44th Annual Meeting, May 16, Research and Technical Studies, Visible-Induced Luminescence Imaging: Past, Current and Future Applications in Conservation Research, Dawn Kriss and Anna Serotta

I was excited to see the most recent update on VIL imaging as it is an accessible imaging technique that can be used to localize pigments with specific characteristics. It is useful for anyone interested in painted surfaces, and can be used in conjunction with other multispectral imaging, or as a standalone technique.
The basic idea is that you need a light source to produce visible light, a camera with its infrared filter removed, and a bandpass filter to limit the type of light that gets to the camera sensor, along with some standards to help process the images. The pigment particles on the object are excited in the visible range, and emit infrared radiation which is detected by the modified camera. This technique can be used to detect trace remains of pigments that are all but undetectable to the naked eye. The technique was developed by scientists from the British Museum and the Courtauld Institute (see Verri et al., 2009) [1].
In the case studies shown in Dawn and Anna’s presentation the focus was on Egyptian blue, which produces luminescence in the infrared (~910nm) when exposed to visible light. Optimizing the capture and processing protocols will mean better results and hopefully, a means of standardizing and sharing information between conservators working in different labs.  While VIL is gaining popularity as more museums add it to their workflow (for example. as part of the APPEAR project spearheaded by the Getty), the technique is still being developed, with much more progress on the horizon. Dawn and Anna reported on results of a survey of VIL users to show where progress has been made and where we can still expect some improvements in the technique.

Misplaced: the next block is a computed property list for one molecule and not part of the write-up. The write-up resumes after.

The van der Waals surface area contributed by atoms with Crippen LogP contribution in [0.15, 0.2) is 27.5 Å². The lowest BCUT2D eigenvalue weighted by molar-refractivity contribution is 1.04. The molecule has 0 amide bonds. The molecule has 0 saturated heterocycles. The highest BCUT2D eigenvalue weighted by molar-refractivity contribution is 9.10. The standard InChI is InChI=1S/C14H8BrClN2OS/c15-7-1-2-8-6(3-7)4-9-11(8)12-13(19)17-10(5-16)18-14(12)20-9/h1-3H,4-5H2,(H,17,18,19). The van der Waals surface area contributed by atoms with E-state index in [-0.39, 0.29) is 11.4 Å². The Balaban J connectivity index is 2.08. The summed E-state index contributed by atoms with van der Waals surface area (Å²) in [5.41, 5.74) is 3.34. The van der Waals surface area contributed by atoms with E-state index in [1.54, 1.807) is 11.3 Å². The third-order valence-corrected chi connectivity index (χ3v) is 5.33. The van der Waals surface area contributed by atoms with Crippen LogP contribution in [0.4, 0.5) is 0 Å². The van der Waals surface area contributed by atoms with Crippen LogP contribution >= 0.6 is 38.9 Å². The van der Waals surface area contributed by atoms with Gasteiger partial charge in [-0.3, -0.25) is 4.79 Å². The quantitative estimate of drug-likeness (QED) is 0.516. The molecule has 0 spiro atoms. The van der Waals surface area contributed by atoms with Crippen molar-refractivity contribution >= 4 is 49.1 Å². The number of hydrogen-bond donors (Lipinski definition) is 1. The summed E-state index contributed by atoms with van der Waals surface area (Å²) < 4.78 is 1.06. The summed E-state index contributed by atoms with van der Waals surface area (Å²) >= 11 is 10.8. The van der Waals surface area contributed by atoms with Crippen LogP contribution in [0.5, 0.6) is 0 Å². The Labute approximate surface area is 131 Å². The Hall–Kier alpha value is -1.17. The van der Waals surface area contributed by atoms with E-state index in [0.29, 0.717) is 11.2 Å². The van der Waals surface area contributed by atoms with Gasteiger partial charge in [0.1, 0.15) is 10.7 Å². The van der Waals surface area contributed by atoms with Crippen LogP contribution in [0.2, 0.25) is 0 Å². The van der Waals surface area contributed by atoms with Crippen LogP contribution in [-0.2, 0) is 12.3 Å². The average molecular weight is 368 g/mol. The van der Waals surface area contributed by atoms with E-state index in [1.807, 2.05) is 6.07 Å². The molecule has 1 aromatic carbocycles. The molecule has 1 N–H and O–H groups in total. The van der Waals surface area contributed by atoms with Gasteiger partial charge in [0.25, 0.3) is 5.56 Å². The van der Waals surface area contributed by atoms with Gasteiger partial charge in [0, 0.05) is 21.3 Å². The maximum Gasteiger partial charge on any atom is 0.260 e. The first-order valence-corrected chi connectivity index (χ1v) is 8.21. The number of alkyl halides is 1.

gif showing VIL and normal illumination images of Brooklyn Museum's portrait, Noblewoman, ca. 150 C.E. Encaustic on wood. Brooklyn Museum, Gift of the Ernest Erickson Foundation, Inc., 86.226.1, image courtesy Brooklyn Museum
Click for larger image and to view transition! A gif showing VIL and normal illumination images of Brooklyn Museum’s portrait, Noblewoman, ca. 150 C.E. Encaustic on wood. Brooklyn Museum, Gift of the Ernest Erickson Foundation, Inc., 86.226.1, image courtesy Brooklyn Museum
Capture: varying light sources
There are many options for lights used for excitation, so choosing a light source that is targeted to your research question is critical. As an example, the authors described work by my classmate Brian Castriota showing that red LEDs with an output centered at 630 nm caused greater luminescence of Egyptian blue compared to white LEDs. More research on the luminescence characteristics of other pigments will help users optimize their light sources to target specific pigments.
Processing: calibration, standards, and protocols 
While many conservators using VIL use the CHARISMA protocols (developed by the British Museum), others are using Photoshop to process the images. Egyptian blue VIL images are usually shown in monochrome, but as the technique is expanded different overlays or crossfades will help communicate the results by registering the images with other photographs, as Dawn and Anna did for the images shown in their presentation. This is one of the greatest advantages of VIL: it’s very easy to understand the images that are generated and easy to communicate the results to the public. However, capturing good metadata and using appropriate standards are critical for the intercomparability of these data in the future. It will be crucial to develop a luminescence scale or target in order to compare images from institutions who may not be using the exact same capture or processing parameters.
What do we have to look forward to? 
While its initial development as a tool for identifying Egyptian blue has led to its popularity among archaeological conservators, it seems like the technique is ripe for more widespread adoption for research into modern pigments, some of which also have unique luminescence properties.
Conservators can use a variety of wavelengths using targeted or tunable light sources (e.g. the CrimeScope, adapted from the forensics field) to survey visible-induced luminescent pigments (other examples of which include dragon’s blood, Indian yellow, Han blue, cadmium red and yellow). Dawn and Anna showed an example of imaging surveying cadmium pigments used in Stuart Davis’s Mellow Pad carried out by their Brooklyn colleague Jessica Ford. For more on the work from the team at the Brooklyn Museum, see their recent blog post here.
[1] Verri, Giovanni, et al. “Assyrian Colours: Pigments on a Neo-Assyrian Relief of a Parade Horse.” The British Museum Technical Research Bulletin 3 (2009): 57–62.